To no fault of her own, or any of my babies for that matter, my milk supply never seems to empty from a feeding and as a result I am left in pain and spiraling in the moonlight hours. I try to pray myself to sleep, I attempt to watch her tiny chest rise up and down as she sleeps, I picture myself walking to the medicine cabinet for some pain management and yet I do not for the thoughts of what is best for her. “Natural cures, until it cripples me,” are the thoughts of my mind as the pain begins to increase,” though unconsciously my thoughts effortlessly spiral, “5 kids awake in a few mere hours,” “What did I do wrong this time,” “I have been braless for the last week unless absolutely necessary,” “How will I make it through an entire day when every muscle in my body burns with agony?”
As she again wakes 45 minutes after her last awakening I do not believe I will have the strength to pick her up. My arms ache with pain. Waking three times at least a night to feed a child whom only eats for a mere three minutes per side is frustrating when sleep during sickness is what the body needs. Yet sleep for a Mother is to be desired. Her twists, my grimaces in pain, her new found crawling movement while asleep, her curiosity, and her game of peek a boo with her sleeping Daddy lying beside me - leaves me worn to my core.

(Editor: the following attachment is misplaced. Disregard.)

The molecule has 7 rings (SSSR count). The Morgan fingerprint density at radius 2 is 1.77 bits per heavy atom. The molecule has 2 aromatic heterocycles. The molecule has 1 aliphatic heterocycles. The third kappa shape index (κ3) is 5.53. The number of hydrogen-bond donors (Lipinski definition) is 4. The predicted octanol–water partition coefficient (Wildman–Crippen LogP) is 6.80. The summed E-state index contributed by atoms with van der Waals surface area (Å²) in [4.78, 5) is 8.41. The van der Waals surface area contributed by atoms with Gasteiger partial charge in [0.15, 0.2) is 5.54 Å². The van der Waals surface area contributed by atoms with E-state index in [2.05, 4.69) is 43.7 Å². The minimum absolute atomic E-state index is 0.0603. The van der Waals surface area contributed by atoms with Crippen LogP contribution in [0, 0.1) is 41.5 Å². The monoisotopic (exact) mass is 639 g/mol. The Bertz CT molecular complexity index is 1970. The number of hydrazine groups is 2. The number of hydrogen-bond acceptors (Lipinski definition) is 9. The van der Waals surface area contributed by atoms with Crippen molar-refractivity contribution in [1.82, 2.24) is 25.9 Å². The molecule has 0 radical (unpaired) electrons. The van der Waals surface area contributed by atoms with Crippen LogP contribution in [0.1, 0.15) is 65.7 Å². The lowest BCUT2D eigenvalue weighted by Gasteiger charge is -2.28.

As the sun begins to rise and I hear the loud rumbling of children who have reached their capacity of sleep running down the steps, I have no choice other than to follow after their footsteps. So, with baby in tow, amongst my dragging body, we slowly, discontentedly, walk after the noise. Though I cannot help, but to ponder, in my sickness- what choosing nursing though my own bodily sickness means.
What are we called to do when we as Mother’s are faced with our own adversity, which seems we are helpless to avoid? We accept what we are given, we grasp onto the suffering- raise it up for a higher meaning-, and we push forward! Though our pain, though our trials, onward and upward. I have accepted my trial, this pain, this almost once a month flu to keep my babies getting the best drink that I can give them - so that they have a better start. I understand that I could take medicine to help with the pain and yet I do not unless I absolutely have to. I understand I could switch to formula or even give cow’s milk now that she is a year old, and yet I sacrifice this also for God so that I may be more in union with him as I do what he asks of me as a devout Mother. I have accepted a life of having many children, I have chosen that staying home with them day in and day out is best for them, and I have no regrets as to this lifestyle choice of mine.